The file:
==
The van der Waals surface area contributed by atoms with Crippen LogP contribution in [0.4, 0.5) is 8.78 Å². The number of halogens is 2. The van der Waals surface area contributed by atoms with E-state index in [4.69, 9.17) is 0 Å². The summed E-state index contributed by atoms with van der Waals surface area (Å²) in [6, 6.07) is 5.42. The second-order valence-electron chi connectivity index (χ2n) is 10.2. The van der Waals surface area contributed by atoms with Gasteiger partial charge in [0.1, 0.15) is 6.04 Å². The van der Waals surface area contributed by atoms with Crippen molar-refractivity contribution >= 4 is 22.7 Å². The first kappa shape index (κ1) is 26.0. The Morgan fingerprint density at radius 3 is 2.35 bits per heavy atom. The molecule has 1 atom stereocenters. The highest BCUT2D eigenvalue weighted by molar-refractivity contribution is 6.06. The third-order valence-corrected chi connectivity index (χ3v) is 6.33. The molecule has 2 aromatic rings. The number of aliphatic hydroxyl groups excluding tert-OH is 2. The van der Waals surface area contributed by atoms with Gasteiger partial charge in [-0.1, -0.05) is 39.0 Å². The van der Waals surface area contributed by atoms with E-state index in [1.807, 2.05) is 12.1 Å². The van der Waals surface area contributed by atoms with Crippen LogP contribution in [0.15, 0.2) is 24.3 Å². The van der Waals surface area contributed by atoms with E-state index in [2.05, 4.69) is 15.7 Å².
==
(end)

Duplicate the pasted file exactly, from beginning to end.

The van der Waals surface area contributed by atoms with Crippen LogP contribution in [0.4, 0.5) is 8.78 Å². The number of halogens is 2. The van der Waals surface area contributed by atoms with E-state index in [4.69, 9.17) is 0 Å². The summed E-state index contributed by atoms with van der Waals surface area (Å²) in [6, 6.07) is 5.42. The second-order valence-electron chi connectivity index (χ2n) is 10.2. The van der Waals surface area contributed by atoms with Gasteiger partial charge in [0.1, 0.15) is 6.04 Å². The van der Waals surface area contributed by atoms with Crippen molar-refractivity contribution >= 4 is 22.7 Å². The first kappa shape index (κ1) is 26.0. The Morgan fingerprint density at radius 3 is 2.35 bits per heavy atom. The molecule has 1 atom stereocenters. The highest BCUT2D eigenvalue weighted by molar-refractivity contribution is 6.06. The third-order valence-corrected chi connectivity index (χ3v) is 6.33. The molecule has 2 aromatic rings. The number of aliphatic hydroxyl groups excluding tert-OH is 2. The van der Waals surface area contributed by atoms with Gasteiger partial charge in [-0.1, -0.05) is 39.0 Å². The van der Waals surface area contributed by atoms with E-state index in [1.807, 2.05) is 12.1 Å². The van der Waals surface area contributed by atoms with Crippen LogP contribution in [0.15, 0.2) is 24.3 Å². The van der Waals surface area contributed by atoms with E-state index in [2.05, 4.69) is 15.7 Å².